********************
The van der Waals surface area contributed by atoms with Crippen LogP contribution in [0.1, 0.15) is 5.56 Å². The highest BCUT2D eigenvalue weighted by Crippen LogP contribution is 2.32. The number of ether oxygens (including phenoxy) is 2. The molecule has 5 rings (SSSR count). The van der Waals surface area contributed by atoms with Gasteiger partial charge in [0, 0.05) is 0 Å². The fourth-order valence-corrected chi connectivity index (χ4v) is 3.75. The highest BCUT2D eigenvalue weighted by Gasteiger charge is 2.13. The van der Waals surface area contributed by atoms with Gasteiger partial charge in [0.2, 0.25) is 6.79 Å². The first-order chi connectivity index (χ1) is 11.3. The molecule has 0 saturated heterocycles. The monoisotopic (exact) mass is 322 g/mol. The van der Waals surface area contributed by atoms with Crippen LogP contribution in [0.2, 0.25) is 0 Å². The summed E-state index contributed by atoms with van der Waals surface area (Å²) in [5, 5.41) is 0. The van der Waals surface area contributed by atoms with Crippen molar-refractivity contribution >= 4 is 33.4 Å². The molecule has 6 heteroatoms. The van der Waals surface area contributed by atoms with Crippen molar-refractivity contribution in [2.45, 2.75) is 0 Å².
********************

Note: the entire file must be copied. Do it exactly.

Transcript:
The van der Waals surface area contributed by atoms with Crippen LogP contribution in [0.1, 0.15) is 5.56 Å². The highest BCUT2D eigenvalue weighted by Crippen LogP contribution is 2.32. The number of ether oxygens (including phenoxy) is 2. The molecule has 5 rings (SSSR count). The van der Waals surface area contributed by atoms with Gasteiger partial charge in [0, 0.05) is 0 Å². The fourth-order valence-corrected chi connectivity index (χ4v) is 3.75. The highest BCUT2D eigenvalue weighted by Gasteiger charge is 2.13. The van der Waals surface area contributed by atoms with Gasteiger partial charge in [0.2, 0.25) is 6.79 Å². The first-order chi connectivity index (χ1) is 11.3. The molecule has 0 saturated heterocycles. The monoisotopic (exact) mass is 322 g/mol. The van der Waals surface area contributed by atoms with Crippen LogP contribution in [0.2, 0.25) is 0 Å². The summed E-state index contributed by atoms with van der Waals surface area (Å²) in [5, 5.41) is 0. The van der Waals surface area contributed by atoms with Crippen molar-refractivity contribution >= 4 is 33.4 Å². The molecule has 6 heteroatoms. The van der Waals surface area contributed by atoms with Crippen molar-refractivity contribution in [2.45, 2.75) is 0 Å².